Musical legends: Where are they now?
“Madison Musical Legends” were the words that graced the May 2001 cover of Madison Magazine, along with the (mostly) smiling faces of nine local music standouts. We caught up with these musicians to see what they’ve been up to the past fourteen years.
Clyde Stubblefield’s fast hands set the standard for funk drumming, and his time with James Brown in the late 1960s solidified his place in musical history. Stubblefield played with his own group, the Clyde Stubblefield Show, at the King Club in Madison every Monday for nearly two decades until its closing in 2008. The weekly gig moved to the Frequency, where Stubblefield continued playing until turning over the band to his drumming nephew Brett Stubblefield in 2011. He now travels around the city giving talks and clinics about his drumming days. Stubblefield has continued to collaborate with his James Brown Band co-drummer, John “Jabo” Starks, and he keeps at his drum set once in a while on WPR’s national show Whad’ya Know? In 2014, Stubblefield’s hometown of Chattanooga, Tennessee, declared November 8 Clyde Stubblefield Day, and Madison will give him the same honor on Oct. 8.
Ben Sidran’s fancy fingers haven’t stopped since we featured him in 2001. The Racine native turned Madison resident has released eight new records in the past fourteen years, including Dylan Different, a tribute to Bob Dylan featuring jazz interpretations. Sidran is highly involved with Jewish education; in 2012, he released his fourth book, There Was a Fire: Jews Music and the American Dream, and was appointed an honorary scholar at the UW–Madison Center for Jewish Studies the same year. He performs a few times a year around the world, spreading his trademark jazz-y rhythm.
Metropolitan Opera veteran Kitt Reuter-Foss spent her career on stages across the world, with a repertoire spanning Handel to Rogers and Hammerstein. These days, Reuter-Foss is entertaining in her spare time. In March, she gave her first on-stage performance in over a year due to epilepsy issues that have kept her out of the spotlight. Reuter-Foss teaches students around Madison and, more recently, has become involved with a number of research organizations, lending her voice to raise money for epilepsy research. She is highly involved with the Wisconsin Epilepsy Foundation and Madison-based Lily’s Fund for Epilepsy Research.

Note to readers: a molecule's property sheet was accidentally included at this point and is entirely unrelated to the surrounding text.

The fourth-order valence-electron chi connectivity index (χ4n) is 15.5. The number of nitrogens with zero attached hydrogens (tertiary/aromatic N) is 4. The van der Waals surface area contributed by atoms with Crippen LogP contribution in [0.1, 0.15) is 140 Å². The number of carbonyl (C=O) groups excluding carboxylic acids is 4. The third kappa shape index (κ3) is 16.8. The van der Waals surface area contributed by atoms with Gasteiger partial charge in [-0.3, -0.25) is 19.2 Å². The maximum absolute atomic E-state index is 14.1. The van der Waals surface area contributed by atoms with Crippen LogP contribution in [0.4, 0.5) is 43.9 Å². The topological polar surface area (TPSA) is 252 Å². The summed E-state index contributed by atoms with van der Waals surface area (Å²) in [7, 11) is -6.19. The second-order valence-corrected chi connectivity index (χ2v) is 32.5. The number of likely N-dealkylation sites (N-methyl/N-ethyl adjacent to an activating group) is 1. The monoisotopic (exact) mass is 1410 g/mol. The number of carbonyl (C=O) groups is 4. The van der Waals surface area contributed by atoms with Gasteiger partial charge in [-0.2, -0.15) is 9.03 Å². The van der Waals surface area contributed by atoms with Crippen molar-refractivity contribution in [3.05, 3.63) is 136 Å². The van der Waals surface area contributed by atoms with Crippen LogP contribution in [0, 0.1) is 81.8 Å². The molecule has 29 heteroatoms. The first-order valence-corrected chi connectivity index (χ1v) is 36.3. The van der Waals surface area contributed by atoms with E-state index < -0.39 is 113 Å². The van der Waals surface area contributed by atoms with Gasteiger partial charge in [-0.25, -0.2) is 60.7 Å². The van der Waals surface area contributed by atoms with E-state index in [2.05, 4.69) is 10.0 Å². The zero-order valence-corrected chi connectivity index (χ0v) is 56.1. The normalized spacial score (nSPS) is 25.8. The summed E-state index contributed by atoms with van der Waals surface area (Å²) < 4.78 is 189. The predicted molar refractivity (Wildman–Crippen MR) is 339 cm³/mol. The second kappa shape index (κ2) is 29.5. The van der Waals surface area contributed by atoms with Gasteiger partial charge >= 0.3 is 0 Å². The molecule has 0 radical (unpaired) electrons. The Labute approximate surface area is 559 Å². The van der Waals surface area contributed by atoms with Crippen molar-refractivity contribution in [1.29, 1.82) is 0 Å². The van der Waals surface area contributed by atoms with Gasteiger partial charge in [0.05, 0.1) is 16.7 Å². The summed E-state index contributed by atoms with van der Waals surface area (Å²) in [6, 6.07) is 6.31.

Paul Black of Paul Black and the Flip Kings could not be reached for an update.
Legendary producer and drummer Butch Vig got his start on Madison’s east side at his recording studio, Smart Studios. Over three decades since Smart Studios opened in the early 1980s, Vig has become one of the most notable rock producers in the world. After producing for the Smashing Pumpkins and Nirvana in the early 1990s, Vig started his own band, Garbage. Since then, Vig has continued making music with Garbage and producing for internationally renowned groups like Jimmy Eat World, Muse and the Foo Fighters. In 2014, director Wendy Schneider launched a Kickstarter campaign to produce The Smart Studios Story, a documentary about Vig’s studio. The film is now funded and collecting archives. In early 2015, Waves, an audio plugins and signal processors developer, announced the release of a Butch Vig Vocals plugin. Vig lives with his wife and daughter in Los Angeles.